Now that I am home all day, I get two breaks. They are called morning nap and afternoon nap — one hour each (maybe 2 hours if I’m really lucky). I spend these naps frantically trying to shower, do laundry, pay bills, and clean up the horrendous mess that accumulated in the few short hours prior. My to-do lists seem to grow throughout the day rather than get smaller as the little typhoon of a one-year-old we call PJ stumbles around scattering her toys widely throughout the house and vehemently demanding my undivided attention. I rarely eat a full meal instead shoving whatever meal replacement bar we have on hand in my face while the baby is confined to her high-chair either painting her entire body with avocado or feeding it directly to the dog. Errands are not leisurely trips to target, but instead hurried races through Smart and Final while distracting PJ with goldfish crackers. Most of the time I do not know what day it is, so weekends are just the days that Ron and I remark about the amount of people there are outside.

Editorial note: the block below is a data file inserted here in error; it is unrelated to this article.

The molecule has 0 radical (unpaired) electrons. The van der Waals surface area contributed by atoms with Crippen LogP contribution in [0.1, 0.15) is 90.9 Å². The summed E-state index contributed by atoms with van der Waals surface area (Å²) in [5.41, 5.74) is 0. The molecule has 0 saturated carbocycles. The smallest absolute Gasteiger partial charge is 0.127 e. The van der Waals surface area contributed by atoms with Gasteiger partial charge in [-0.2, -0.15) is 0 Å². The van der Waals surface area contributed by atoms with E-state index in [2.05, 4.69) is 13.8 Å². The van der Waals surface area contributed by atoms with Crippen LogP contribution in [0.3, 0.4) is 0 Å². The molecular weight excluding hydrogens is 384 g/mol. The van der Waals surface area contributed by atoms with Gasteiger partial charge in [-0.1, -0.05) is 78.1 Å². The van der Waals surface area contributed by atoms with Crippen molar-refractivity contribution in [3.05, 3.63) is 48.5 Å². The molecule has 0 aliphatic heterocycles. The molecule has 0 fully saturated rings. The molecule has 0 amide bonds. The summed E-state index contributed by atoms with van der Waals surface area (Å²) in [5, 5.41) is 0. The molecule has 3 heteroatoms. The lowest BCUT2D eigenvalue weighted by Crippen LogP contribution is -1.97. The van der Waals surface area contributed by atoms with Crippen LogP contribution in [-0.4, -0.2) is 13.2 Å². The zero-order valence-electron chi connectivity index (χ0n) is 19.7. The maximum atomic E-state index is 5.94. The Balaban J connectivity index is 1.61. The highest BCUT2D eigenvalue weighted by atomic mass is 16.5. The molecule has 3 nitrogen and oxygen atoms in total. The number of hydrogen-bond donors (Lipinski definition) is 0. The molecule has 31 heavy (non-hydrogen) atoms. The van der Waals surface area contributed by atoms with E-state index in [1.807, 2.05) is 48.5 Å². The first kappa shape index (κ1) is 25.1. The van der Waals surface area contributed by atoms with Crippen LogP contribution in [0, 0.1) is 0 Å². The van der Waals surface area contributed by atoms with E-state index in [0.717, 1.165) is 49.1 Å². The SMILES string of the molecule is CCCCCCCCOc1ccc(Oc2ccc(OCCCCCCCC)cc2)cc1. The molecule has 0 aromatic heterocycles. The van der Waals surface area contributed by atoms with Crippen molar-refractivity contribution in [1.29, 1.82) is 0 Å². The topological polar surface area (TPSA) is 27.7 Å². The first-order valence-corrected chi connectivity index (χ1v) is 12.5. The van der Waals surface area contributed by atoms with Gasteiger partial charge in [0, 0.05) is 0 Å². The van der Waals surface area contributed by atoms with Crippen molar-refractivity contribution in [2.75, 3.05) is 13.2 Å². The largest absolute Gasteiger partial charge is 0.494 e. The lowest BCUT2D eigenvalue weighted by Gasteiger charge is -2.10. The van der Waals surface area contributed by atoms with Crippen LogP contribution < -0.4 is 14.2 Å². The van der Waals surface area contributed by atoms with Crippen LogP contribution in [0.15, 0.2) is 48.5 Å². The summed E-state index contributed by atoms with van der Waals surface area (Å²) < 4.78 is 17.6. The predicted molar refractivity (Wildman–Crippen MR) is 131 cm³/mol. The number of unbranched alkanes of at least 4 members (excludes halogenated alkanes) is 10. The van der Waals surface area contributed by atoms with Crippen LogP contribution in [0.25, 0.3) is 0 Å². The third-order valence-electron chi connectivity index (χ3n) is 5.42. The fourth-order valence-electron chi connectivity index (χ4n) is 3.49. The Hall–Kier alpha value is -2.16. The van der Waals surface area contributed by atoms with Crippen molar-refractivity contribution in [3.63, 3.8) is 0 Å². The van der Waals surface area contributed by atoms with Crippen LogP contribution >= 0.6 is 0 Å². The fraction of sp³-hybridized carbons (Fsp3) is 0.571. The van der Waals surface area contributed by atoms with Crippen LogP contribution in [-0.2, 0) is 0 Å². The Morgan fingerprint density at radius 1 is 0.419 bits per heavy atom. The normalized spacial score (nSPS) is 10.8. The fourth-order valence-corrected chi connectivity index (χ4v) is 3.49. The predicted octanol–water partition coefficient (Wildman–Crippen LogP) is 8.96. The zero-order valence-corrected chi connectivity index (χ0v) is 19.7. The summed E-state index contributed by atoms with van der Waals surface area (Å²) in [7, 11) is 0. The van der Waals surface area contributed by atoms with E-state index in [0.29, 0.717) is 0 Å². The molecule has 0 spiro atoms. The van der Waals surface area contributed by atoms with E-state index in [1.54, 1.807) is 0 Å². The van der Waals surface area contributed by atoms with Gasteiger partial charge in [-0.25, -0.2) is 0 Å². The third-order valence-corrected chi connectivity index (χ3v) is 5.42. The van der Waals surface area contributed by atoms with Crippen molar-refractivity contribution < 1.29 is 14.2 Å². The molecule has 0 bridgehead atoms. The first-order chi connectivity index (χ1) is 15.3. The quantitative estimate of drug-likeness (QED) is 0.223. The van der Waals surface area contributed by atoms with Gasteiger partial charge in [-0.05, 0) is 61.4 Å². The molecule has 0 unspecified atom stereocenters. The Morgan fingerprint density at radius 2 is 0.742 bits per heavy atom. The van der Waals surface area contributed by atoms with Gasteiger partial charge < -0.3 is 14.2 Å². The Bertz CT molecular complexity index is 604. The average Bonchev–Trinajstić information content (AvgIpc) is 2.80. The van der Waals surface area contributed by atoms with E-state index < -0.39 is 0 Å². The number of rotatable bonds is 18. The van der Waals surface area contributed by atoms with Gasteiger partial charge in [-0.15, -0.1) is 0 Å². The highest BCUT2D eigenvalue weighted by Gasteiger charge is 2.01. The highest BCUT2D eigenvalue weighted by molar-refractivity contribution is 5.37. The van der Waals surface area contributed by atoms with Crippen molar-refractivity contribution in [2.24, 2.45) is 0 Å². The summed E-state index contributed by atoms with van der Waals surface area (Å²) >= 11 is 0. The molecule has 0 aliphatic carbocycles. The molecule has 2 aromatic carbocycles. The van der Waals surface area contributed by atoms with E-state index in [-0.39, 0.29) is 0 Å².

2. The boss doesn’t speak English… And she yells at me constantly!
I have definitely worked with supervisors that had a clarity issue, but never quite like this. In the working world, questions and follow-ups usually solve any problems in determining the best course of action. However, In the world of infant and toddler parenthood asking questions of your tiny employer doesn’t often lead to a better understanding of what they want. PJ’s limited vocabulary doesn’t allow for her to calmly explain her needs unless what she wants is a hat, a doggie, or a banana. Luckily for us, often times she can be appeased with a banana!
My friends with older toddlers have told me that this communication problem gets worse before it gets better. Part of the “terrible twos” that everyone talks about can be explained by the fact that kids what they want to express but haven’t mastered exactly how to say it. Terrible two year olds are terribly frustrated. I will be adding one more item to my to-do list: Baby Sign Language Classes.